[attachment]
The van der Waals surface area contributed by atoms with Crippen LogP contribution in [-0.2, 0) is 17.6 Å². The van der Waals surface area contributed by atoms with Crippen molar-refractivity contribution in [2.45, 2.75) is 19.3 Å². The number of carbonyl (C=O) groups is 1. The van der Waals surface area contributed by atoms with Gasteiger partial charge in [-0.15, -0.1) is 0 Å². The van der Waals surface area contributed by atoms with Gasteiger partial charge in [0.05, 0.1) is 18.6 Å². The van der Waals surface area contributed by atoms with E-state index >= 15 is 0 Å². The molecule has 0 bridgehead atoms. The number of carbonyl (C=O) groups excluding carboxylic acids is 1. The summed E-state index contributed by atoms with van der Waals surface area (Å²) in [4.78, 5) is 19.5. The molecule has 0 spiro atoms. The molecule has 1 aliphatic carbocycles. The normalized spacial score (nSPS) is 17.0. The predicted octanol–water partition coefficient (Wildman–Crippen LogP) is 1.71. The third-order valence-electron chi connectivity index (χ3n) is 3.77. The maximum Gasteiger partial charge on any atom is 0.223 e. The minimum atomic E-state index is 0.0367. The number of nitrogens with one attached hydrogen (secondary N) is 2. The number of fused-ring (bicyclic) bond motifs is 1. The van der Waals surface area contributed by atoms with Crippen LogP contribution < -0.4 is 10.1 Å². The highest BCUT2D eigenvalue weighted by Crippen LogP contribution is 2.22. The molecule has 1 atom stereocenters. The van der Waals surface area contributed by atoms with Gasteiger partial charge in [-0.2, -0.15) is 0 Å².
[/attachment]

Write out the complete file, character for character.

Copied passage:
The van der Waals surface area contributed by atoms with Crippen LogP contribution in [-0.2, 0) is 17.6 Å². The van der Waals surface area contributed by atoms with Crippen molar-refractivity contribution in [2.45, 2.75) is 19.3 Å². The number of carbonyl (C=O) groups is 1. The van der Waals surface area contributed by atoms with Gasteiger partial charge in [-0.15, -0.1) is 0 Å². The van der Waals surface area contributed by atoms with Gasteiger partial charge in [0.05, 0.1) is 18.6 Å². The van der Waals surface area contributed by atoms with E-state index >= 15 is 0 Å². The molecule has 0 bridgehead atoms. The number of carbonyl (C=O) groups excluding carboxylic acids is 1. The summed E-state index contributed by atoms with van der Waals surface area (Å²) in [4.78, 5) is 19.5. The molecule has 0 spiro atoms. The molecule has 1 aliphatic carbocycles. The normalized spacial score (nSPS) is 17.0. The predicted octanol–water partition coefficient (Wildman–Crippen LogP) is 1.71. The third-order valence-electron chi connectivity index (χ3n) is 3.77. The maximum Gasteiger partial charge on any atom is 0.223 e. The minimum atomic E-state index is 0.0367. The number of nitrogens with one attached hydrogen (secondary N) is 2. The number of fused-ring (bicyclic) bond motifs is 1. The van der Waals surface area contributed by atoms with Crippen LogP contribution < -0.4 is 10.1 Å². The highest BCUT2D eigenvalue weighted by Crippen LogP contribution is 2.22. The molecule has 1 atom stereocenters. The van der Waals surface area contributed by atoms with Gasteiger partial charge in [-0.2, -0.15) is 0 Å².